Julius Eastman - Femenine (Apartment House) CD 28324
[Another Timbre]

Julius Eastman - Femenine (Apartment House) CD 28324
Julius Eastman’s great ensemble piece from 1974, played by Apartment House ensemble

Simon Limbrick, vibraphone
Kerry Yong, piano
Mark Knoop, keyboard
Mira Benjamin, violin
Anton Lukoszevieze, cello
Emma Williams, flute
Gavin Morrison, flute

"The main reason his music was forgotten about was because it was unavailable and (much of it) lost. As I mentioned it is thanks to Mary Jane Leach that we have much of the material that is performed now. Other people such as Clarice Jensen did amazing work reconstructing such a work as the 10 cello piece The Holy Presence of Joan Arc from an archive recording. Additionally I think that the mainstream music world, the uptown world, the world of music publishers, were not particularly interested in rediscovering the more experimental work of Julius, which can involve improvisation and a more flexible, intuitive approach to performing music.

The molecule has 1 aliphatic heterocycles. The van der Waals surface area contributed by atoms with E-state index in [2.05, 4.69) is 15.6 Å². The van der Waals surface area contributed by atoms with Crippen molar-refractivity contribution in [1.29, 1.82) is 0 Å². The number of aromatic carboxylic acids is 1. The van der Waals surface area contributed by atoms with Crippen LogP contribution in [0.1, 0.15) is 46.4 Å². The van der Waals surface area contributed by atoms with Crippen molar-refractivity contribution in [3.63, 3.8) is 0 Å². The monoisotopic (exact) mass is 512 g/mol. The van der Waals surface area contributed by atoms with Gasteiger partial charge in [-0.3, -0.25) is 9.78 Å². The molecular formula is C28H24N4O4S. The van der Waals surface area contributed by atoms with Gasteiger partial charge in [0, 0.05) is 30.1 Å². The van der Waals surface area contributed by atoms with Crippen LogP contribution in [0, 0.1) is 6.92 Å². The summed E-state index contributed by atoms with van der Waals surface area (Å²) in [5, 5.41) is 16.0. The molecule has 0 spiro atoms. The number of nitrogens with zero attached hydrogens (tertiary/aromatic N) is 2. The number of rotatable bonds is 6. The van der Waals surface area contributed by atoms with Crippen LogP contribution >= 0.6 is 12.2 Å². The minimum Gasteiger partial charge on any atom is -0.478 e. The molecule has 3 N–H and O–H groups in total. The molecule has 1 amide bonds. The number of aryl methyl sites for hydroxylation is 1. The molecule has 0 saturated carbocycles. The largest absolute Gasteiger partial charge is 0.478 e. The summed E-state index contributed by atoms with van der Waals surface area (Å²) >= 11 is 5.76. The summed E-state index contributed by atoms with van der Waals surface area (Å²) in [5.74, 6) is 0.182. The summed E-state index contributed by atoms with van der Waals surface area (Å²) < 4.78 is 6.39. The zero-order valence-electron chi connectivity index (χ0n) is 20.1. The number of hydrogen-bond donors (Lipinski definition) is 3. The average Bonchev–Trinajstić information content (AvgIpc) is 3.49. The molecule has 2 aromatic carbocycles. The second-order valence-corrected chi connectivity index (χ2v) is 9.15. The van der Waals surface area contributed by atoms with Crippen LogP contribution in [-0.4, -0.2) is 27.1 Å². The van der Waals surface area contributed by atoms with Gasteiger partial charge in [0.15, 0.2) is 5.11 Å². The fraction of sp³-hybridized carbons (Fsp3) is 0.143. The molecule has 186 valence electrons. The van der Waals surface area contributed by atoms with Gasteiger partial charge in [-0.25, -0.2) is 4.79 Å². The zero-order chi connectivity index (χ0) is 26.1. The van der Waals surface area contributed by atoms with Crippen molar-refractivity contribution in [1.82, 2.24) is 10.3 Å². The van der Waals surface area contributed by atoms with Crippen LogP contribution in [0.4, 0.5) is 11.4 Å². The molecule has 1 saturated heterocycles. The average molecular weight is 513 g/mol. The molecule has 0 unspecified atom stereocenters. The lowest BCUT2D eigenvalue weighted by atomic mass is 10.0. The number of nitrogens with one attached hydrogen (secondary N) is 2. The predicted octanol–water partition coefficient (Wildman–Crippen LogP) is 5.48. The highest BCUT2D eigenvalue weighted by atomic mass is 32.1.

What is relevant about Femenine now, in 2019? I am not sure, but there is an acknowledgment that this is very good music, that it is music that comes alive when performed with care and commitment, a lot of pieces are only as good as what the musicians put into them. This is of course quite a 60-70's thing in experimental music, we see it in realising the music of Christian Wolff for example. Julius' music is also quite ecstatic and to my ears gives audiences and performers alike pleasure, whether from some kind of organic groove or a totally passionate immersive experience. Femenine grows from a simple 2 note rhythmic cell in the vibraphone, which is repeated for the full duration of the piece, and in the background we have an asynchronous aural 'curtain' of sleigh bells. Gradually the instruments join this cell, merge with it and interplay in many, many different ways, so that the progress of the work is very much a journey, or like the opening of many beautiful flowers. There are moments of strangeness, instability, joy, melancholy and an aural fascination with heterophonic intricacy and intimacy. Lastly, Femenine is communal music, it instills a sense of community within the listening experience, it is honest and unselfish, it is something we aspire to, it is great music."